The Washington PostDemocracy Dies in Darkness

Opinion In occupied Kherson, Russia is imposing a grim, hopeless reality

Russian troops stand in a street as people take part in a rally against the Russian occupation in Kherson on March 14. (Olexandr Chornyi/AP)
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Iuliia Mendel is a journalist and former press secretary for Ukrainian President Volodymyr Zelensky.

Every day, I make emotionally grueling calls to my family in Ukraine’s southern region of Kherson, currently under Russian occupation. Each time I call, long beeps pierce my agonizing speculation: Are they going to pick up this time; are they going to speak in normal tones, or will there be despair? If there is no communication, is it because of cell tower damage? Are they sitting in a bomb shelter? Or are they just no longer alive?

The occupation has lasted in the city of Kherson, the only provincial capital that has fallen to Russians, since the beginning of March. Moscow has forcefully installed an occupation government there, which recently appealed to Russian President Vladimir Putin to join Russia. Many fear Russia intends to hold a rigged referendum to annex the region or create a people’s republic. On May 25, the Russian leader signed a decree offering fast-track Russian citizenship to residents of Kherson and Zaporizhzhia, a worrying sign of what is to come.

It is hard to understand from afar what life is like for locals in Kherson — but whatever I hear is alarming. While many citizens have left, some remain. A survey from April found that 39 percent of Ukrainians believed leaving their home during wartime was wrong and unacceptable. An additional 35 percent did not want to leave their loved ones. Among them are almost all my relatives.

“We live in a different reality,” a relative told me when I finally managed to get through in late April. She sends me pictures of bullet holes in her house and gate. She has been told Russians can listen to conversations on the phone.

Though Kherson did not suffer as much shelling or bombing as some other regions, Russians still proved they did not care about civilian infrastructure, destroying a school and the biggest mall and shelling some residential areas. They brutally killed Ukrainians fighting as part of territorial defense units. Then they systematically intimidated locals by detaining the most active residents, robbing the homes of local activists, and kidnapping local politicians and journalists.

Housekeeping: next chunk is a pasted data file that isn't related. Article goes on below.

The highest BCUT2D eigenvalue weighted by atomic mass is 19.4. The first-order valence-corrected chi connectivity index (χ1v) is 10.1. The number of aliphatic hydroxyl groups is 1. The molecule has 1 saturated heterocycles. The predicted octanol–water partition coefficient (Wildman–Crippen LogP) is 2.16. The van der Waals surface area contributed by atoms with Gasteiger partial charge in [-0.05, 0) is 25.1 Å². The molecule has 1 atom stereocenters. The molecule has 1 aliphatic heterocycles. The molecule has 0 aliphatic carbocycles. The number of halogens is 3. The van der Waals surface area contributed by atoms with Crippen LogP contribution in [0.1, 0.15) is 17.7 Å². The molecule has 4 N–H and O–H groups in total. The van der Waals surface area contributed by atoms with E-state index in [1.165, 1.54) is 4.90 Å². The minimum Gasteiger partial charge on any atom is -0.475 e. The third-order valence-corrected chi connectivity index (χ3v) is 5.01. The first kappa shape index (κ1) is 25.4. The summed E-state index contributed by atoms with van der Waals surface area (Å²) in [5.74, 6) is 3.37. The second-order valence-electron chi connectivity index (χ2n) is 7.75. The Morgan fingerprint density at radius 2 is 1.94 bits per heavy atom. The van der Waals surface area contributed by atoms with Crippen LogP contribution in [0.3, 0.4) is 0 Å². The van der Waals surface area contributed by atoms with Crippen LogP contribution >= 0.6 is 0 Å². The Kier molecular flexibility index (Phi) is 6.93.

“Kherson has said its word,” says my relative, obliquely referring to the protests that citizens organized against Russian soldiers and tanks at the beginning of occupation. Initially, Russian troops turned away; then they used stun grenades and bullets against the crowd.

If the city survived, albeit deserted, some villages in the region were simply wiped out. This includes both my grandmothers’ houses in the village where I took my first steps, ate cherries in the summer and read all the books from the local village library. Another relative hid with some locals in the basement of the kindergarten. After a direct hit by a shell on the building, he finally left the village at the end of April.

I worry for the safety of my loved ones constantly — and this is not just about fighting and shelling. Because they are the occupying power, Russian soldiers would not face accountability for sexual violence, even though there have been many reports of rape in the region. Since the first days of the occupation, women and girls have shared news about such cases on their social networks. It is impossible to verify the reports, but many women are terrified.

And even that form of information-sharing could be blocked. The occupation government has announced that social media platforms might be shut down — as has been done in Russia — to restrict information not controlled by the Kremlin. Russian propaganda is already pouring out of television in the Kherson region, and Russians are trying to introduce the ruble in some towns.

The occupation government installed by Russia is full of disreputable figures who do not represent the views of most Ukrainians. Blogger Kirill Stremousov, who was active in anti-vaccination protests, is now deputy head of the Kherson civil-military administration. The newly appointed head of the Kherson administration, Vladimir Saldo, has been investigated by Ukraine’s Security Service for allegedly cooperating with the KGB successor FSB (though he was not charged) and was supportive of pro-Russian President Viktor Yanukovych. Not all of the collaborators are outsiders: In April, President Volodymyr Zelensky stripped the former head of the Kherson security service of his general rank, calling him a traitor. Indeed, a sense of betrayal has haunted Kherson residents since the first days of Russia’s war against Ukraine.

In Russia and in the occupied territories of Ukraine, people are living in a state-imposed reality that is becoming even more surreal than that of Soviet-era communism. New generations are growing up educated in increasingly rigid narratives of obedience and hopelessness. I never imagined I would have to worry about this happening in my hometown.

Now, as I wait every day for information from my relatives, I implore the world: Do not believe Moscow’s lies about occupied towns and regions such as Kherson. Do not forget those living under occupation, waiting for freedom under silence, secrecy and fear.

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